Germinants and Their Receptors in Clostridia.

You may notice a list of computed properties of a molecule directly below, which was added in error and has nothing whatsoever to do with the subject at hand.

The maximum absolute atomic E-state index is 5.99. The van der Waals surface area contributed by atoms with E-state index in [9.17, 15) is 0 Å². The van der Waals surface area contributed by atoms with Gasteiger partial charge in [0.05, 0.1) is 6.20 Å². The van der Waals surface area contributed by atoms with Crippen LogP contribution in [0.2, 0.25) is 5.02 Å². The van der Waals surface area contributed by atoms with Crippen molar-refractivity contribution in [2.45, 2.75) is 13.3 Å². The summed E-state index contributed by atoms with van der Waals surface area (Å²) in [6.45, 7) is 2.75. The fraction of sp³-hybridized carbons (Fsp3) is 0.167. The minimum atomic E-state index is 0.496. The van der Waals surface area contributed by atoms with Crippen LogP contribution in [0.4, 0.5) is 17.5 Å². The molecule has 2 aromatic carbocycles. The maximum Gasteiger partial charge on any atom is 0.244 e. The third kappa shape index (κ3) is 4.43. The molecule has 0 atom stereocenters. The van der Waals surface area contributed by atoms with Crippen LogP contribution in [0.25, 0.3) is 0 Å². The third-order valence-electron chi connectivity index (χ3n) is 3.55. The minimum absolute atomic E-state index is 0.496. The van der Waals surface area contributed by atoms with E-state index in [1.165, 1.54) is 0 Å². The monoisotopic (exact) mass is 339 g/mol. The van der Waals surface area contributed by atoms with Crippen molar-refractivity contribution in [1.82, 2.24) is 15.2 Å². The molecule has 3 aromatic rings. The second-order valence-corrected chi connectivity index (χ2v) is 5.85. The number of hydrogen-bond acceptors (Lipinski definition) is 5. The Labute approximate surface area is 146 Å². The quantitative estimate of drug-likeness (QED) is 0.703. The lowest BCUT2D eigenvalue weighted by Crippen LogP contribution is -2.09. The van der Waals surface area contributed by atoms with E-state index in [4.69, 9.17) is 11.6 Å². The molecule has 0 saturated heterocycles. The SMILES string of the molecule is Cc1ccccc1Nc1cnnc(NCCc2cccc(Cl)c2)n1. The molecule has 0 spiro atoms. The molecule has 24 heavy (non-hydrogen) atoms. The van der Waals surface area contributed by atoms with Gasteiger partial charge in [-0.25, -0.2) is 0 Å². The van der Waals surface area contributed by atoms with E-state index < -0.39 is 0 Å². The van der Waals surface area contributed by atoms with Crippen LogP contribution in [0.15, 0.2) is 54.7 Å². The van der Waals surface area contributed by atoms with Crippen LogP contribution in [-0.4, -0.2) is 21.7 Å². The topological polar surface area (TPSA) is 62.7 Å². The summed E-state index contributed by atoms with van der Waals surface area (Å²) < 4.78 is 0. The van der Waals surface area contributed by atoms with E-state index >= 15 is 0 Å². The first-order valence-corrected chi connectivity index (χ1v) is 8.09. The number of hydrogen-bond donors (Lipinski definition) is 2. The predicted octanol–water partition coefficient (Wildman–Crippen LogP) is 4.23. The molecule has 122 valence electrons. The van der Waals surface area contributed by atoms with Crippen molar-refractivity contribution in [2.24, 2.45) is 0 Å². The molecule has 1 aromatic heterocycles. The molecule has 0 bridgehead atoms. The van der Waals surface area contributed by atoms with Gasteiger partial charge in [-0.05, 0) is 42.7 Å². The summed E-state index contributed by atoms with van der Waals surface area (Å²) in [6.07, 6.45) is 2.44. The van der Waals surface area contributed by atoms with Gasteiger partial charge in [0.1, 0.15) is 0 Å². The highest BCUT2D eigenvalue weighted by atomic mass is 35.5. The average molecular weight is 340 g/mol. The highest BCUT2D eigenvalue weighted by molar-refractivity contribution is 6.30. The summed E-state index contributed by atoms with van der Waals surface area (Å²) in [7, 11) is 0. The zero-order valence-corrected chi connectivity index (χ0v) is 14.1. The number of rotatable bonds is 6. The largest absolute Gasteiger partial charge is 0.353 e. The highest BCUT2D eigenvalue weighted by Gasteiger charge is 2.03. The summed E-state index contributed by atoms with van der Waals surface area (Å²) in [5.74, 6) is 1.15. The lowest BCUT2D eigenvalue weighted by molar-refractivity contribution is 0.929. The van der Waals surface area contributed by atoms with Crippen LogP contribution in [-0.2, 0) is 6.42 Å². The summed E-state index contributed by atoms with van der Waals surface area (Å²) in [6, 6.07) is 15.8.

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Many anaerobic spore-forming clostridial species are pathogenic, and some are industrially useful. Although many are strict anaerobes, the bacteria persist under aerobic and growth-limiting conditions as multilayered metabolically dormant spores. For many pathogens, the spore form is what most commonly transmits the organism between hosts. After the spores are introduced into the host, certain proteins (germinant receptors) recognize specific signals (germinants), inducing spores to germinate and subsequently grow into metabolically active cells. Upon germination of the spore into the metabolically active vegetative form, the resulting bacteria can colonize the host and cause disease due to the secretion of toxins from the cell. Spores are resistant to many environmental stressors, which make them challenging to remove from clinical environments. Identifying the conditions and the mechanisms of germination in toxin-producing species could help develop affordable remedies for some infections by inhibiting germination of the spore form. Unrelated to infectious disease, spore formation in species used in the industrial production of chemicals hinders the optimum production of the chemicals due to the depletion of the vegetative cells from the population. Understanding spore germination in acetone-butanol-ethanol-producing species can help boost the production of chemicals, leading to cheaper ethanol-based fuels. Until recently, clostridial spore germination is assumed to be similar to that of Bacillus subtilis However, recent studies in Clostridium difficile shed light on a mechanism of spore germination that has not been observed in any endospore-forming organisms to date. In this review, we focus on the germinants and the receptors recognizing these germinants in various clostridial species.